Nominations are now open for the 4th Annual Canadian Videogame Awards, to be held at the Vancouver Convention Centre on April 20th, 2013. This year’s show, sponsored by Future Shop, will once again celebrate the best and brightest of the Canadian videogame industry. Developers, publishers and industry leaders from across Canada will gather in beautiful Vancouver to recognize the outstanding achievements of 2012.
Emblematic character of the video games universe, Duke Nukem still exists as proven by the developers at 3d Realms, which offer the first video of Duke Nukem Forever in ages, announced for the first time more than 10 years ago, in January 1997.
The development of this first person shooter took joke dimensions in the industry. Several players are pessimist in relation with it, believing quite simply that it will never be completed. A spark of hope was born following the creation of Prey, a similar FPS from a design standpoint also developed by 3d Realms and launched in 2006. The video (teaser), true surprise of Christmas that no one had envisaged, shows hero in his usual form without revealing actual gameplay sequences. It has a little more than one minute in length and shows Duke and some of its enemies of which the traditional pig-police force. It is known that Duke Nukem Forever is based on the graphic engine called Unreal Engine 2 modified heavily. It looks very close to Doom III now. After all these years, one expected better, but let’s wait to see the gameplay before judging. Here it video.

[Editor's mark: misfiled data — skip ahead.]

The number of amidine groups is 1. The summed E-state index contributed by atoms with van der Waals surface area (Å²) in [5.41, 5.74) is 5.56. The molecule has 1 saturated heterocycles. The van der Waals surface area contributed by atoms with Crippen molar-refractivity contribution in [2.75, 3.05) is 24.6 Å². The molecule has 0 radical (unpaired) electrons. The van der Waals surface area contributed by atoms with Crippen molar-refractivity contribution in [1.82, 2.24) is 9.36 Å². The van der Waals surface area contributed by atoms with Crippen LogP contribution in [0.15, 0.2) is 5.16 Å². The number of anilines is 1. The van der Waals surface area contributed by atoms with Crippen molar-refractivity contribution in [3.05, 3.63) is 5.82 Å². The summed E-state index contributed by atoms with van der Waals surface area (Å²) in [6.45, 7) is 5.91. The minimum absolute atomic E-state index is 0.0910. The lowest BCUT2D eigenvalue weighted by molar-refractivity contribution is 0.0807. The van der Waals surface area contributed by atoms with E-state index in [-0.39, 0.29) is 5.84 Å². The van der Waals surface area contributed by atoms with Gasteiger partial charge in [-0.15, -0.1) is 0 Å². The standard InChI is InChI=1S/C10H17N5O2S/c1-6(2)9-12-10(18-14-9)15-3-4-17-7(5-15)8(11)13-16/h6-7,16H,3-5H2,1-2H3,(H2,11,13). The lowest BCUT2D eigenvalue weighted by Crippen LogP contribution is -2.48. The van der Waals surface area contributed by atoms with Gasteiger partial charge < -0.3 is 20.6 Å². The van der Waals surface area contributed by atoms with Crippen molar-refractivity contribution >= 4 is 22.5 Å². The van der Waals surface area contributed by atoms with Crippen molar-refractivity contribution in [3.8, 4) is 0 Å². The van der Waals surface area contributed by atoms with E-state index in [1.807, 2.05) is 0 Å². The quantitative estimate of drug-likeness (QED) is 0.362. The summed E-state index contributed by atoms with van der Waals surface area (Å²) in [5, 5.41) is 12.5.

To prepare for summer projects to do on rainy days, with kids or not, take a look at the TeRK robot kit project. TeRK, which stands for Telepresence Robot Kit, aims to make educational robotics fun, affordable, and accessible by helping people make robots from parts easily found or bought and using “recipes” or instructions found on their web site. These simple robots, once built and turned on, will automatically search for a wireless network and connect to the Internet. Drive the robot around with a web browser and Internet connection and control your robot from anywhere. The software provided is free for use with the TeRK robots, and is open-source so you can modify it or write your own programs and share your project with the TeRK community.